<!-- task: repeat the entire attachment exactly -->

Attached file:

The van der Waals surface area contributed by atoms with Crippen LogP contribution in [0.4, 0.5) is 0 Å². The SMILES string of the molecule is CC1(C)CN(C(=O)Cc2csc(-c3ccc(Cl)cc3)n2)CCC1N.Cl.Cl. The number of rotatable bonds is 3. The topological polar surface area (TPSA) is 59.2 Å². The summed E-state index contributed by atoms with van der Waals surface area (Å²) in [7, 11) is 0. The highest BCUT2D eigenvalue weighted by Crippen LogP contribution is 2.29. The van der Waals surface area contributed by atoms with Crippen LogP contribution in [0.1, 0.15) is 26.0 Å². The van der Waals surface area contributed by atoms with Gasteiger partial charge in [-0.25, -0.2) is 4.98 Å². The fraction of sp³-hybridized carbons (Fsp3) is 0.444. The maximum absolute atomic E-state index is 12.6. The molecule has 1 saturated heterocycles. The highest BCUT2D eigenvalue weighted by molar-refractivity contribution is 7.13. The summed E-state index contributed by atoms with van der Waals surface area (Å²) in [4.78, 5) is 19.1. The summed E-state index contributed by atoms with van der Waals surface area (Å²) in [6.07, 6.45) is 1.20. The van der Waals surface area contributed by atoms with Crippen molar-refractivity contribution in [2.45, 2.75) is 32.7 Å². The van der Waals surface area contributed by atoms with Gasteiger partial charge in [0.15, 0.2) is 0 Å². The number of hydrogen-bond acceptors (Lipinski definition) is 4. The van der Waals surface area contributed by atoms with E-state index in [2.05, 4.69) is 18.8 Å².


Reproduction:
The van der Waals surface area contributed by atoms with Crippen LogP contribution in [0.4, 0.5) is 0 Å². The SMILES string of the molecule is CC1(C)CN(C(=O)Cc2csc(-c3ccc(Cl)cc3)n2)CCC1N.Cl.Cl. The number of rotatable bonds is 3. The topological polar surface area (TPSA) is 59.2 Å². The summed E-state index contributed by atoms with van der Waals surface area (Å²) in [7, 11) is 0. The highest BCUT2D eigenvalue weighted by Crippen LogP contribution is 2.29. The van der Waals surface area contributed by atoms with Crippen LogP contribution in [0.1, 0.15) is 26.0 Å². The van der Waals surface area contributed by atoms with Gasteiger partial charge in [-0.25, -0.2) is 4.98 Å². The fraction of sp³-hybridized carbons (Fsp3) is 0.444. The maximum absolute atomic E-state index is 12.6. The molecule has 1 saturated heterocycles. The highest BCUT2D eigenvalue weighted by molar-refractivity contribution is 7.13. The summed E-state index contributed by atoms with van der Waals surface area (Å²) in [4.78, 5) is 19.1. The summed E-state index contributed by atoms with van der Waals surface area (Å²) in [6.07, 6.45) is 1.20. The van der Waals surface area contributed by atoms with Crippen molar-refractivity contribution in [2.45, 2.75) is 32.7 Å². The van der Waals surface area contributed by atoms with Gasteiger partial charge in [0.15, 0.2) is 0 Å². The number of hydrogen-bond acceptors (Lipinski definition) is 4. The van der Waals surface area contributed by atoms with E-state index in [2.05, 4.69) is 18.8 Å².